It has seemed to me recently, while dealing with an infuriating infection that has temporarily limited my hearing, that nature and humankind differ greatly on their visions of the world. This of course can be portrayed simply, for instance in the human desire for electricity and a shelter made of bricks and cement, in contrast to other animals’ outside habitats. At a very basic level, people crave to escape the cruel downsides that nature possesses, such as the freezing night, and encompassing everything up to disease and death. To this end, we have developed clothes, heaters and medicine, to name but a few. In our fight against negative outside influences, we have conquered many foes, such as smallpox, and medical advances in the next century should add to our list of achievements. This is all positive; in fact, humankind’s technoscientific progress only becomes troubling when we attempt to alter that which is integral to ourselves, rather than simply an outside agent.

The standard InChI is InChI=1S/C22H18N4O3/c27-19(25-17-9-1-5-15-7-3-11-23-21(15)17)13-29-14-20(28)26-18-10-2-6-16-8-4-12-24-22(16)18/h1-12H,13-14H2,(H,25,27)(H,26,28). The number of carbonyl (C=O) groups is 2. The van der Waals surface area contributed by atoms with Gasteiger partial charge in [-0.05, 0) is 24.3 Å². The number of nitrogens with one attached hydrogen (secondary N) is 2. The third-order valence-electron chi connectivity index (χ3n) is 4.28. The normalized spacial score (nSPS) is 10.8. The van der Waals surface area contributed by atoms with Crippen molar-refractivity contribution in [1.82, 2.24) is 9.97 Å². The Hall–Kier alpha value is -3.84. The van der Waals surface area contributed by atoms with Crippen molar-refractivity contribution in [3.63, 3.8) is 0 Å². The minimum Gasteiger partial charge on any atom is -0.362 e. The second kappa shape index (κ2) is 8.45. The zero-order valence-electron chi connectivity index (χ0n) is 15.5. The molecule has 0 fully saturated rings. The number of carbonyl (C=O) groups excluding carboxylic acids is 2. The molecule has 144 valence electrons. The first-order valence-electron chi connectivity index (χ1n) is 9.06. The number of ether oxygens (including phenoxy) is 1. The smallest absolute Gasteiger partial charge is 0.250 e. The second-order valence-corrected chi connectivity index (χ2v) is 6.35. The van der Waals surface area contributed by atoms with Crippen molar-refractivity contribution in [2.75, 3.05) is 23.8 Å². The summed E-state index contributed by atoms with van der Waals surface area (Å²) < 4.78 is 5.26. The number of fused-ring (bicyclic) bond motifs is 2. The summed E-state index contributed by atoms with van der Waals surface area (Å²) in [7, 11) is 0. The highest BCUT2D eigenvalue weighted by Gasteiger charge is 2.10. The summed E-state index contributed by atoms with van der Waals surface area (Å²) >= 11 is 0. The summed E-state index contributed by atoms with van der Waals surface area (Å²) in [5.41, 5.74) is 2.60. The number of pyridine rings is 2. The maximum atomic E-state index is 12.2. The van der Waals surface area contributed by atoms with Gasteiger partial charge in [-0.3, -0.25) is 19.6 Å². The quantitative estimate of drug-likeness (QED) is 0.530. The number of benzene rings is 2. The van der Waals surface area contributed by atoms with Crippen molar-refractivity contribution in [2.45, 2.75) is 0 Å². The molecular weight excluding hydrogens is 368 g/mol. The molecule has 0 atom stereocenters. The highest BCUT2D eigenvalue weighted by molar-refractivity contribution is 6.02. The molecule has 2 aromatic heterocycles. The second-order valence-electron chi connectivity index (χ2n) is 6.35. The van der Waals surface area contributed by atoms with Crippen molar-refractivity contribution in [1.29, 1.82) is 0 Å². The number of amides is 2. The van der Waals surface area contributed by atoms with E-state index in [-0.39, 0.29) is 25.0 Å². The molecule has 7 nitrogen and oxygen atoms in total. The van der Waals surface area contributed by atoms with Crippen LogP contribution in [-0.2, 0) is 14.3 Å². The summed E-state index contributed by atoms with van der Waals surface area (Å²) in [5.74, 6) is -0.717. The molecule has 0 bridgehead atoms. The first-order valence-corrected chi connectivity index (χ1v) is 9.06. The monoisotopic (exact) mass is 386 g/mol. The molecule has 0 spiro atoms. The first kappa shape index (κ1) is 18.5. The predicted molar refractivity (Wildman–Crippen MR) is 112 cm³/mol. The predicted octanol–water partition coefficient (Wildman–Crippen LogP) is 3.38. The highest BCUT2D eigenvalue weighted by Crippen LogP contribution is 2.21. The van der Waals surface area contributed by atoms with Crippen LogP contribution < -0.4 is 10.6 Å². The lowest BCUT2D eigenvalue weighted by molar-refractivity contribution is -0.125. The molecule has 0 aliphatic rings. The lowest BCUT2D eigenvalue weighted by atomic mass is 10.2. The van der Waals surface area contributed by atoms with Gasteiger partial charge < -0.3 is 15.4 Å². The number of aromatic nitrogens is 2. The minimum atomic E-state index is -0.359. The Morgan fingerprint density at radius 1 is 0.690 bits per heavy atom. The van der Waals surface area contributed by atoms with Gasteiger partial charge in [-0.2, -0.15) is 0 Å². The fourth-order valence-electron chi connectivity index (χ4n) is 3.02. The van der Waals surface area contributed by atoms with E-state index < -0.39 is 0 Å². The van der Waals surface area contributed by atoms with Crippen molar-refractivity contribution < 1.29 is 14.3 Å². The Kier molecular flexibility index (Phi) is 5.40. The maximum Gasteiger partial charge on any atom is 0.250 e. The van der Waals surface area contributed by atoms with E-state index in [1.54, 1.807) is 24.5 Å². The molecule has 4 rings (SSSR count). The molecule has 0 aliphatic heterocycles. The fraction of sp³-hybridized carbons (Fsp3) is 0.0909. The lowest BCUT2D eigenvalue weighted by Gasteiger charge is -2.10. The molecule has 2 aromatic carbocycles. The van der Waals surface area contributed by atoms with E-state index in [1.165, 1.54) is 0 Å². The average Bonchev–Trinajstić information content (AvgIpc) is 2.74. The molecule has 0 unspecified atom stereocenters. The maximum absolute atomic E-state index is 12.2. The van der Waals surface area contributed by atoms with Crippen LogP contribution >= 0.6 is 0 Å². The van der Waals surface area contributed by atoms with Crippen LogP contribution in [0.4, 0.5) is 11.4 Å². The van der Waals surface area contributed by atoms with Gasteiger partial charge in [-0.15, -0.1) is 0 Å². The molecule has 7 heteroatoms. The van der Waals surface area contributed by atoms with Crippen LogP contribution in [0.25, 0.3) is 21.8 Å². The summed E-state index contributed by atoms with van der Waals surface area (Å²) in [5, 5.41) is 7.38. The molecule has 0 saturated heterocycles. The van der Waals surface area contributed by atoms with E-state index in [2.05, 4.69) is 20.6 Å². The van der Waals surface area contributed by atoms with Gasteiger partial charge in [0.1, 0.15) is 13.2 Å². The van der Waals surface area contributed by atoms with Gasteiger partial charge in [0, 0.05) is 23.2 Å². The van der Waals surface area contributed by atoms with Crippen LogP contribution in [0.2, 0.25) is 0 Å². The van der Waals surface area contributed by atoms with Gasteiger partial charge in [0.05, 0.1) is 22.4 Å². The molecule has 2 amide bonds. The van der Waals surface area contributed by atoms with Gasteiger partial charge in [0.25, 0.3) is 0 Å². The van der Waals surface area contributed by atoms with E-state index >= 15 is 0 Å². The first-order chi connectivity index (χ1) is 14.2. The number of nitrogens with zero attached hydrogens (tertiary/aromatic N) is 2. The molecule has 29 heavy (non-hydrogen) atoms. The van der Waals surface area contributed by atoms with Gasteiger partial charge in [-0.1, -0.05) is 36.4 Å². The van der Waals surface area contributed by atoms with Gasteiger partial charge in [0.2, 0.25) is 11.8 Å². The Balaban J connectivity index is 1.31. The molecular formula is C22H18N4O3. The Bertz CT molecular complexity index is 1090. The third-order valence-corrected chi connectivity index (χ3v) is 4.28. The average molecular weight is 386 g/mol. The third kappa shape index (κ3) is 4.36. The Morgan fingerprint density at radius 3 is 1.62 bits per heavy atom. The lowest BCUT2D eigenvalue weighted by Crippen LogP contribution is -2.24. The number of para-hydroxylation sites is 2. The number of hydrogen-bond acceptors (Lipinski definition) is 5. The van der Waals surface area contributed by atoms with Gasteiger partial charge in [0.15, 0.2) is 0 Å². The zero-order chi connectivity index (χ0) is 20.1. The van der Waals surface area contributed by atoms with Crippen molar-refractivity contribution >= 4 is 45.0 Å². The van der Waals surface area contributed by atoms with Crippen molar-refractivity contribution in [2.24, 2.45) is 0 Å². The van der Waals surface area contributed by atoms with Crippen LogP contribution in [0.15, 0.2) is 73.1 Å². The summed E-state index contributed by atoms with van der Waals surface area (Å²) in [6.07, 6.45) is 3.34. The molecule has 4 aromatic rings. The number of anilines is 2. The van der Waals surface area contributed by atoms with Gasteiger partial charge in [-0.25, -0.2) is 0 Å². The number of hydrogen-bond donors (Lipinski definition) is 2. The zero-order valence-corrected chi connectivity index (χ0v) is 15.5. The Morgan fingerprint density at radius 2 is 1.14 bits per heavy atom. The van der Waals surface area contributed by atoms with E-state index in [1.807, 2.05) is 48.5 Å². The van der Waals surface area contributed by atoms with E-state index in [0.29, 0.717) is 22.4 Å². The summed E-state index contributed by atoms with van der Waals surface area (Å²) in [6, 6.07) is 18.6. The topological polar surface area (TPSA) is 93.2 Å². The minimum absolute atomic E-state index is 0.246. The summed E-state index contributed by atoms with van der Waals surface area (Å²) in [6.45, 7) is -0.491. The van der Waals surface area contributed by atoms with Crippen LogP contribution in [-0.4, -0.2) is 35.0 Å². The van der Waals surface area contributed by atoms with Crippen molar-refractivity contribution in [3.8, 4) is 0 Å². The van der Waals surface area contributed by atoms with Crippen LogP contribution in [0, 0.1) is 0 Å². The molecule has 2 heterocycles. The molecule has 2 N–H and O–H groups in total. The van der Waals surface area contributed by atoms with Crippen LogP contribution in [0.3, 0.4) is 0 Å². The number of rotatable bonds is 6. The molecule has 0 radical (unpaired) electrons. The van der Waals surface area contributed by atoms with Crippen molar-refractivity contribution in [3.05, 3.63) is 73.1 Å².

In this post I would like to explore the often emotionless Crake (as well as the Strangers) posthuman, and, in turn, what these observations say about humanity. From what we’ve read so far, it seems Crake is the one who has brought about the destruction of society. Obviously, whatever world he was living in was extremely corrupt with its child pornography and violence; but rather than to try and use his natural ingenuity to fix it, he apparently thought that a better solution would be to end humanity completely. Continue reading